It's a dream worth pursuing. It's the reason we bought a house on a quarter-acre in the suburbs, rather than be closer to our work downtown. We love it!

EC said...

Okay... so I am commenting on my own blog post at earth-connection. But, I thought it constructive to talk about the details of our current system that should not be ignored.

Although, it makes sense to avoid unnecessary transport of food, there are other ways to limit our contributions to global warming trends.

Yes, local food is fresher and probably healthier, and your purchase contributes to the local economy. But food transport, unless it is by air, is usually a relatively small part of a meal's carbon impact. Reducing the amount of meat you eat has far more effect than deciding to buy locally. A pound of beef from the farm next door will have many times the global warming effect of a can of beans shipped from somewhere faraway. Taking a few steps towards a vegan diet will reduce carbon emissions far more than local purchasing.

On another note... this whole eat locally thing is much more complicated than just trying to eat locally to reduce the food miles between food sources and our tables. Reducing food miles could possibly hurt the environment more and lull us into the false belief that we are part of the solution when are actually still part of the problem and making it worse.

How so, you say? There would be significant harm to the poorest and most vulnerable countries through boycotting their fresh agricultural produce. World economic collapse (or worse as we have seen already in many parts of Africa) would have far reaching impacts like those seen in the markets recently.

Then... ‘the only fair
option, which considers the livelihoods of those in developing countries as well as the need to protect the environment, is to ensure that the prices of the goods we consume cover the costs of their environmental impact, wherever they are from and however they are produced.'

Anyhow, locally derived food for thought.

check out the source:

The Suburban Bushwacker said...

Thanks for getting in touch.
The food mile vs supporting developing nations debate is certainly a complex one.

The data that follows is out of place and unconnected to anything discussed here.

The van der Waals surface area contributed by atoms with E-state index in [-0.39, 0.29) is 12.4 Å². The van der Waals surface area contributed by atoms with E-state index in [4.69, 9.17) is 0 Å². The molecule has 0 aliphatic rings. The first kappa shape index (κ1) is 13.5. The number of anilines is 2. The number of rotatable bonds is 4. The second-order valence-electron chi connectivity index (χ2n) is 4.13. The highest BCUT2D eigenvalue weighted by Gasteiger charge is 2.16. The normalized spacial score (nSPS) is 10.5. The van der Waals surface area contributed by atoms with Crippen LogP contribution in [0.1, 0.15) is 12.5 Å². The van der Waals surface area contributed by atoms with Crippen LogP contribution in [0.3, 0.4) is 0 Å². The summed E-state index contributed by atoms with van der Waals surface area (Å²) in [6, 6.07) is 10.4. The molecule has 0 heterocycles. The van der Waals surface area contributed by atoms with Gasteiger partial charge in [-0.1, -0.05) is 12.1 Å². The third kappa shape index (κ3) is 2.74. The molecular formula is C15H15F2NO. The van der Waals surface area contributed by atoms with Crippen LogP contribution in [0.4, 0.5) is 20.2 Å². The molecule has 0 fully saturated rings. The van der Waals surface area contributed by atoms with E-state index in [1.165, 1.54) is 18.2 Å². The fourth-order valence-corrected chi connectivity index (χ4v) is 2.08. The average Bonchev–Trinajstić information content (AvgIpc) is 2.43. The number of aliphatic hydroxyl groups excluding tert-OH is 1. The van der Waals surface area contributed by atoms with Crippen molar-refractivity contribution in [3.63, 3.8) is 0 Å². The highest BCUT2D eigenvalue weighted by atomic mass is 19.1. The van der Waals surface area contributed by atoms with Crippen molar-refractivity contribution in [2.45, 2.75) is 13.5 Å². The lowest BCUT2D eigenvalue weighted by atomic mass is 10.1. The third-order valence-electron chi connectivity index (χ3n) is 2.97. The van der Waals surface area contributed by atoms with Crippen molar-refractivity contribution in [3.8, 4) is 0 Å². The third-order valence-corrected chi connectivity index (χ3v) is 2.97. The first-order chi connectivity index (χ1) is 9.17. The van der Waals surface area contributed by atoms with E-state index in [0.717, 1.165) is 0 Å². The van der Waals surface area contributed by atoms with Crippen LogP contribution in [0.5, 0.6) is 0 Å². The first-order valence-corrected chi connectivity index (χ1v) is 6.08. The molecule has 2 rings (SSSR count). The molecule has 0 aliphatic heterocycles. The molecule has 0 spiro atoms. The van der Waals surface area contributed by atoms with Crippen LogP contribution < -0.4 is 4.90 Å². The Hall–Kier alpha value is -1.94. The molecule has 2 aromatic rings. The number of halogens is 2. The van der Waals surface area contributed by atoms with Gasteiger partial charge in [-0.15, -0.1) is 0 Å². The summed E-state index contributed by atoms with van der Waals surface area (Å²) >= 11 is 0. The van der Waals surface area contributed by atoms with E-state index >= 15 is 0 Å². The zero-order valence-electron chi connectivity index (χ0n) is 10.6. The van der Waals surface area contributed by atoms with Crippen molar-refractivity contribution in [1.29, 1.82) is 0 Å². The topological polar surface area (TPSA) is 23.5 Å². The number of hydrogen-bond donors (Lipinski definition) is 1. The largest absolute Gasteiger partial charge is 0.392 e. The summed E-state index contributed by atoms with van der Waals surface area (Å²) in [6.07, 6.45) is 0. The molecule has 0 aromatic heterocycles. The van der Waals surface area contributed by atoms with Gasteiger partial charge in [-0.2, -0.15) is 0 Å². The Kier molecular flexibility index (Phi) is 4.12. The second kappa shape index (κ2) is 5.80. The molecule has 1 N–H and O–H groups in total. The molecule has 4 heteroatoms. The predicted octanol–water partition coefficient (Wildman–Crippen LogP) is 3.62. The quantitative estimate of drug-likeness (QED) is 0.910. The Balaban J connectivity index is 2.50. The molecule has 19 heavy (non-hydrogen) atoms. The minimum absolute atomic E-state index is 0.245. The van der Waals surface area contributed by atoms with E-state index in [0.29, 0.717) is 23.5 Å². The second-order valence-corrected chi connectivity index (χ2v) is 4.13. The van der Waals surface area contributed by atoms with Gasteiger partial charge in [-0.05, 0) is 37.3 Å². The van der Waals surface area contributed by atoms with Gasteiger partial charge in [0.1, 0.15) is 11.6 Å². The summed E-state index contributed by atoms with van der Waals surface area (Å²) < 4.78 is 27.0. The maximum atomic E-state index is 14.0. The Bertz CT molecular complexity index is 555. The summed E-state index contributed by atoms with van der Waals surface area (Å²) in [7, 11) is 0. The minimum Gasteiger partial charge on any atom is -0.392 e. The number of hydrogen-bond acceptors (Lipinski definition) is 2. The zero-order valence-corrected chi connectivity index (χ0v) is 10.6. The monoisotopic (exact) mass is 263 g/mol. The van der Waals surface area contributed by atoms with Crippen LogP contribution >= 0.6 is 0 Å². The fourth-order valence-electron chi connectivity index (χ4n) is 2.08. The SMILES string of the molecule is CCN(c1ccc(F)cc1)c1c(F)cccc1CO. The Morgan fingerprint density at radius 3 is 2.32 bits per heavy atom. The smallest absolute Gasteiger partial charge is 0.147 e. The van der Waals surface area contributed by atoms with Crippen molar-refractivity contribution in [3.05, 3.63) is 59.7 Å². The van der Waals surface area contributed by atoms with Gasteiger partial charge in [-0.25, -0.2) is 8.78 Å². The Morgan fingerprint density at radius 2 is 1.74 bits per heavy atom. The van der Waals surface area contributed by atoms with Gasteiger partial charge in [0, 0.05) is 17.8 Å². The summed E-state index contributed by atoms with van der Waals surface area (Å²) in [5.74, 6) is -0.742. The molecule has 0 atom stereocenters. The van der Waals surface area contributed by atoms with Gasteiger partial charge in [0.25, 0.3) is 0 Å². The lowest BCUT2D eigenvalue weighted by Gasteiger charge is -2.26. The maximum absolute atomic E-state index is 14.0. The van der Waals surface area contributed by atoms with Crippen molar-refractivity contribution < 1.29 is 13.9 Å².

My knee jerk reaction is toward locally produced foods and less reliance on large scale farming, however your point about the need for fair trade to support the farmers in less 'developed' countries and offset the impact of their transportation and production is a good one.

Hopefully this will go some way to provoking a debate which will lead to practical steps we can all take .
I welcome your thoughts

deerslayer said...

Personally I think that home grown foods are much better for you than supermarket foods mainly because in today's society you never know exactly what they put in the foods during preparation to manufacture and alot of the foods you get at the supermarket are raised with some kind of a high dose chemical to either enhance the flavor or produce it faster. If your a natural farmer then you know exactly what you fertilize you food crops with and how much and it's all natural not manufactured at some smogg plant. Best of luck with your garden this year and oh yeah one more note I got you added along with many other sites this weekend and thanks for the link-up.

Anonymous said...

i will eat you sbw,this i promise.
ken,new guinea.

Albert A Rasch said...

We try to eat from our garden as much as possible. Mostly we have herbs and such, as vegetables are really hard to grow in this heat. Now the bananas do fine, and when we have chickens we eat a lot of delicious free range eggs. Chickens are probably the easiest thing to raise btw. Rabbit would also be pretty simple for small holdings and suburban lots.

Albert A Rasch
The Rasch Outdoor Chronicles